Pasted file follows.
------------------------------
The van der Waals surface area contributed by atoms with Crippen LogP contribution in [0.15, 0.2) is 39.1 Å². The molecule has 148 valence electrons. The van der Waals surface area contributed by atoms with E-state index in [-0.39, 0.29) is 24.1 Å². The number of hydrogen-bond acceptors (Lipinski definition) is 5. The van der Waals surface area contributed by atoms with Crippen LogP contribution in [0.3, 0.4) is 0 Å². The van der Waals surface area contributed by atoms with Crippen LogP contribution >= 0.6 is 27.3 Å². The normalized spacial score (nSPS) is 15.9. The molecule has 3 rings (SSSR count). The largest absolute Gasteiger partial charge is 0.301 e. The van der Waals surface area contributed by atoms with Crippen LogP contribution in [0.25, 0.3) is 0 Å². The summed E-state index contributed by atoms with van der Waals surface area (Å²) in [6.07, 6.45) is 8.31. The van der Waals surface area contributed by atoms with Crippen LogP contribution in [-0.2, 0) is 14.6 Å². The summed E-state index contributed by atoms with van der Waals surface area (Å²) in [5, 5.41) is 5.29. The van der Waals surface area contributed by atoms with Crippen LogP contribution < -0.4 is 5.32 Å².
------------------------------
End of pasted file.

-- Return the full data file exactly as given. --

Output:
The van der Waals surface area contributed by atoms with Crippen LogP contribution in [0.15, 0.2) is 39.1 Å². The molecule has 148 valence electrons. The van der Waals surface area contributed by atoms with E-state index in [-0.39, 0.29) is 24.1 Å². The number of hydrogen-bond acceptors (Lipinski definition) is 5. The van der Waals surface area contributed by atoms with Crippen LogP contribution in [0.3, 0.4) is 0 Å². The van der Waals surface area contributed by atoms with Crippen LogP contribution >= 0.6 is 27.3 Å². The normalized spacial score (nSPS) is 15.9. The molecule has 3 rings (SSSR count). The largest absolute Gasteiger partial charge is 0.301 e. The van der Waals surface area contributed by atoms with Crippen LogP contribution in [0.25, 0.3) is 0 Å². The summed E-state index contributed by atoms with van der Waals surface area (Å²) in [6.07, 6.45) is 8.31. The van der Waals surface area contributed by atoms with Crippen LogP contribution in [-0.2, 0) is 14.6 Å². The summed E-state index contributed by atoms with van der Waals surface area (Å²) in [5, 5.41) is 5.29. The van der Waals surface area contributed by atoms with Crippen LogP contribution < -0.4 is 5.32 Å².